HONG KONG (AP) — Three weeks ago, students at a rally stormed a fenced-off courtyard outside Hong Kong’sgovernment headquarters, triggering unprecedented mass protests for greater democracy in the semiautonomous Chinese city.
Since then, the movement has spiraled into a volatile and dangerous crisis with no clear endgame. Support for protesters is fast waning, as days of violent clashes between activists, their opponents and police overshadow the movement. Vast differences over political reforms divide the students and the government. Key thoroughfares remain closed. Some protesters are digging in for the long haul at the main occupation zone, while others fight to retake ground lost to police.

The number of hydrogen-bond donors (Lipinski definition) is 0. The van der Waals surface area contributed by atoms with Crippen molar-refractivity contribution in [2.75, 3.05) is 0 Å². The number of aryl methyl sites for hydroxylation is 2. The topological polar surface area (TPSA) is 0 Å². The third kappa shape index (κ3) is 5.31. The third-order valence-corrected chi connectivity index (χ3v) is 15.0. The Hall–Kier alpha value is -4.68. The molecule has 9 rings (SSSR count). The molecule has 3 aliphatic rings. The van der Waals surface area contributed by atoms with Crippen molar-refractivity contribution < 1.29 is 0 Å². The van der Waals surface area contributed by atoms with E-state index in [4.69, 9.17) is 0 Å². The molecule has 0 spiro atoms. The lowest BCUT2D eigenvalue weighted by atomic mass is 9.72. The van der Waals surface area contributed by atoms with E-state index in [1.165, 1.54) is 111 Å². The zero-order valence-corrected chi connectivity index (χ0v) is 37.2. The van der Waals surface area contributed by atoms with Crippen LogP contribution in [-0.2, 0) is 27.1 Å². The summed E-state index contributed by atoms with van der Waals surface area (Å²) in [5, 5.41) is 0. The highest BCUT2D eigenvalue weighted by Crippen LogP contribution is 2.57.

Against this backdrop, a government offer to negotiate with students appears highly unlikely to resolve the largest uprising since the former British colony returned to Chinese control 17 years ago.